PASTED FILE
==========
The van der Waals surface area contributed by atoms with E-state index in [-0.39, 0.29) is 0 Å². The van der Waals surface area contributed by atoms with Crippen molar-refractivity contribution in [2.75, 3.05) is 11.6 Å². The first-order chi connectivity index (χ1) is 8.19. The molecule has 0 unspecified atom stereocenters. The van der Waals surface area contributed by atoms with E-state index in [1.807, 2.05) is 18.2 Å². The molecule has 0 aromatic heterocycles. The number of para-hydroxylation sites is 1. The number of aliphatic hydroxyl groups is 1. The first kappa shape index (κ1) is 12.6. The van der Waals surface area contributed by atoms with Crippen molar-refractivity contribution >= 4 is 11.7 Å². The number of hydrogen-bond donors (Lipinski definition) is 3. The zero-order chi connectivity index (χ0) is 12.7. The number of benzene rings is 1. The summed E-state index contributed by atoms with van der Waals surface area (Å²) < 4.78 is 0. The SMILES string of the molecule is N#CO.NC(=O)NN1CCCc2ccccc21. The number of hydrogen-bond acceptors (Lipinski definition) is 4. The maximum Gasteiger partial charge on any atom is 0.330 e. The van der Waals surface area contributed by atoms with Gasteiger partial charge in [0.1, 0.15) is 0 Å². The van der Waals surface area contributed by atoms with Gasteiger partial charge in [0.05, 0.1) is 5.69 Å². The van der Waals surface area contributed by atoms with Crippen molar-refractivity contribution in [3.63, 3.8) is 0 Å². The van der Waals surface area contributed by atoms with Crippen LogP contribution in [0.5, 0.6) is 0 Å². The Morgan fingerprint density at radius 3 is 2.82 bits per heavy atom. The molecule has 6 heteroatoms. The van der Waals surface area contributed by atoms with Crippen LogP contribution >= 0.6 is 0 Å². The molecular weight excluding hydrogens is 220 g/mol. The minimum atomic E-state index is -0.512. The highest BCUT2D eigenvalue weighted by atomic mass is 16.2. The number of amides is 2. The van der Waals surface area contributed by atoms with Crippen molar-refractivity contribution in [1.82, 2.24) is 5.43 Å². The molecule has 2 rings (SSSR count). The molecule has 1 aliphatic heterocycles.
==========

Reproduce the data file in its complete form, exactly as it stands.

The van der Waals surface area contributed by atoms with E-state index in [-0.39, 0.29) is 0 Å². The van der Waals surface area contributed by atoms with Crippen molar-refractivity contribution in [2.75, 3.05) is 11.6 Å². The first-order chi connectivity index (χ1) is 8.19. The molecule has 0 unspecified atom stereocenters. The van der Waals surface area contributed by atoms with E-state index in [1.807, 2.05) is 18.2 Å². The molecule has 0 aromatic heterocycles. The number of para-hydroxylation sites is 1. The number of aliphatic hydroxyl groups is 1. The first kappa shape index (κ1) is 12.6. The van der Waals surface area contributed by atoms with Crippen molar-refractivity contribution >= 4 is 11.7 Å². The number of hydrogen-bond donors (Lipinski definition) is 3. The zero-order chi connectivity index (χ0) is 12.7. The number of benzene rings is 1. The summed E-state index contributed by atoms with van der Waals surface area (Å²) < 4.78 is 0. The SMILES string of the molecule is N#CO.NC(=O)NN1CCCc2ccccc21. The number of hydrogen-bond acceptors (Lipinski definition) is 4. The maximum Gasteiger partial charge on any atom is 0.330 e. The van der Waals surface area contributed by atoms with Gasteiger partial charge in [0.1, 0.15) is 0 Å². The van der Waals surface area contributed by atoms with Gasteiger partial charge in [0.05, 0.1) is 5.69 Å². The van der Waals surface area contributed by atoms with Crippen molar-refractivity contribution in [3.63, 3.8) is 0 Å². The van der Waals surface area contributed by atoms with Crippen LogP contribution in [0.5, 0.6) is 0 Å². The Morgan fingerprint density at radius 3 is 2.82 bits per heavy atom. The molecule has 6 heteroatoms. The van der Waals surface area contributed by atoms with Crippen LogP contribution >= 0.6 is 0 Å². The molecular weight excluding hydrogens is 220 g/mol. The minimum atomic E-state index is -0.512. The highest BCUT2D eigenvalue weighted by atomic mass is 16.2. The number of amides is 2. The van der Waals surface area contributed by atoms with Crippen molar-refractivity contribution in [1.82, 2.24) is 5.43 Å². The molecule has 2 rings (SSSR count). The molecule has 1 aliphatic heterocycles.